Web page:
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Rabbi Kalman Packouz' popular Jewish weekly.
GOOD MORNING! Did you ever hear someone say about a person arriving late that "He's on Jewish time"? Would it surprise you to know that there actually is a Jewish time?
Time plays an important role in Judaism and to a degree we control it. Through the testimony of witnesses before the Sanhedrin (the Rabbinical Supreme Court) in Jerusalem regarding the appearance of a new moon, they declared the beginning of the new month. This meant that the Almighty granted us control over time when the holidays would occur. For example, Passover and Succos are celebrated on the 15th of the month. If the witnesses came on the 29th day of the month instead of the 30th day -- and were certified -- then Passover and Succos would occur one day earlier than if they came on the 30th day.
From this declaration, messengers went out from Jerusalem to inform communities all the way to Babylonia of the new month. For a while we used fires built on mountain tops as a signaling device. From mountain top to mountain top from Jerusalem to Babylon, fires were lit to signal the new month. However, just to spite us (can you imagine such a thing?), our enemies decided to disrupt the communication by building their own "counterfeit signaling fires." About 1,600 years ago, in the 4th century CE, Hillel II created a perpetual calendar as he foresaw the ceasing of the Sanhedrin which then could no longer decree the beginning of the new month.
Perhaps you have heard people commenting that Rosh HaShanah comes out early this year? Ever wonder why the date shifts each year according to the Julian calendar? The Julian calendar is a solar calendar comprising 365.24 days. The Jewish calendar is a lunar calendar comprising 354.37 days -- which is adjusted to the solar year. Thus, there are roughly 11 days less in the lunar year than the solar year.
Why do we adjust our calendar with the solar calendar? The Torah commands the Sanhedrin to ensure that Passover comes out in the spring (Deut. 16:1). If the calendar was not adjusted, then Passover would continually be 11 days earlier each year -- thus occurring in the winter, then the fall, then the summer... Therefore, seven times in the nineteen year cycle, an additional month (Adar 2) is added to the usual twelve months of the year. The addition of this month (which we add this coming year, 5774) ensures that Passover will occur in the Spring. It also is the reason why Rosh HaShanah will come out later next year. (This year Rosh Hashana starts sundown on September 4th; in 2014 it starts sundown on September 24th -- mark your calendars!) The Hebrew calendar is dated from the creation of mankind -- 5774 years ago.
Back to Jewish time. Believe it or not, the length of an hour is variable in Jewish time! The Talmud directs us to say the Shema by the end of the third hour of the day and to pray the morning (Shacharit) prayers by the end of the fourth hour of the day. The hour is calculated by dividing the hours of sunlight by 12. Hence, if there are 13 hours of sunlight in the day, then each Jewish hour is 65 minutes long. This would be important for knowing the final time for prayers or any other activity which has a time-based deadline.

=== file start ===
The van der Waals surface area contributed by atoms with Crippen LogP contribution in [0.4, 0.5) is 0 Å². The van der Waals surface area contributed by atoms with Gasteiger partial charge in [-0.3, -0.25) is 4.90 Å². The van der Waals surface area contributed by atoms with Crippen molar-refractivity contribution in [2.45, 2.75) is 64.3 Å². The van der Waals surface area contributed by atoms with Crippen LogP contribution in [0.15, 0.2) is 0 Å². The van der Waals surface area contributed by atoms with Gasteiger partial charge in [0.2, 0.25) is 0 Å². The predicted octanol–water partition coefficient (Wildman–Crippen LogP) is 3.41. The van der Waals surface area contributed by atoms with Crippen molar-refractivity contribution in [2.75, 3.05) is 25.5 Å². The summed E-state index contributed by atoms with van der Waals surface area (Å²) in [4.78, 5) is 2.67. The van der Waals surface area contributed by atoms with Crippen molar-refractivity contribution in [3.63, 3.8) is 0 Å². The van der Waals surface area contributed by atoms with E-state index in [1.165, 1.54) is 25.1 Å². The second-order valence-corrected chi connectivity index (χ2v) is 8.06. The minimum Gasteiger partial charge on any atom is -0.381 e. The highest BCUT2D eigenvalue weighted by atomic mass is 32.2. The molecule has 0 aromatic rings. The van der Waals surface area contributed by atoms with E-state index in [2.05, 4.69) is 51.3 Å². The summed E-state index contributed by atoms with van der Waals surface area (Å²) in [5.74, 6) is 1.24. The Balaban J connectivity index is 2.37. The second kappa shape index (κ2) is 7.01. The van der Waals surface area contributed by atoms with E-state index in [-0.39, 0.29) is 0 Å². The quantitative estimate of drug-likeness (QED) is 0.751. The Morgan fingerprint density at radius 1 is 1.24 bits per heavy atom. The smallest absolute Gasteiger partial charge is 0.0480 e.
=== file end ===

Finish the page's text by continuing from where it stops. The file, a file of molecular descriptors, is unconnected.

It is also important to note that the "Jewish day" starts with the night. As it says in the Torah, "And there was evening and there was morning, ..." (Gen. 1:5). That is why each holiday starts with the "preceding night" and ends when the stars come out (between 40 and 72 minutes after sunset, depending on location).
Torah Portion of the Week
Shoftim, Deuteronomy 16:18 -- 21:9
Topics in this week's portion include: Judges and Justice, "Sacred Trees and Pillars," Blemished Sacrifice, Penalties for Idolatry, The Supreme Court, The King, Levitical Priests, Priestly Portions, Special Service, Divination and Prophecy, Cities of Refuge, Murder, Preserving Boundaries, Conspiring Witnesses, Preparing for War, Taking Captives, Conducting a Siege and the Case of the Unsolved Murder.
This week we have the famous admonition: "Righteousness, Righteousness shall you pursue, so that you will live and possess the Land that the Almighty your God, gives you" (Deut. 16:20).
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based on Twerski on Chumash by Rabbi Abraham J. Twerski, M.D.
The Torah states:
"You shall be wholehearted with your God" (Deut. 18:13).
How are we to understand this verse?
The Alshich interprets this verse to mean that one should be sincere in his observance of Torah even when one is alone with God, when no one else sees what he is doing.
Rabbi Mendel of Kotzk comments, "Your devotion toward God should be whole and not fragmented. If you do some things for God and others for yourself, then you are not being wholehearted with God."
These two interpretations are complementary. The person who is observant of Torah only when others see him, but when in complete privacy may transgress Torah, is really not devoted to God at all. Rather, his public observance of mitzvos is self-serving.
Wholeheartedness with God requires that even those permissible things we do should be directed toward the Divine service. Ideally, food should be eaten not for the gustatory delight, but because the energy derived from eating the food can be utilized in doing mitzvos.
CANDLE LIGHTING - August 9
(or go to http://www.aish.com/sh/c/)
Guatemala 6:10 - Hong Kong 6:41 - Honolulu 6:47
J'Burg 5:26 - London 8:17 - Los Angeles 7:29
Melbourne 5:21 - Mexico City 7:50 - Miami 7:44
New York 7:45 - Singapore 6:57 - Toronto 8:13
QUOTE OF THE WEEK:
Experience is not what happens to a man;
it is what a man does with what happens to him
-- Aldous Huxley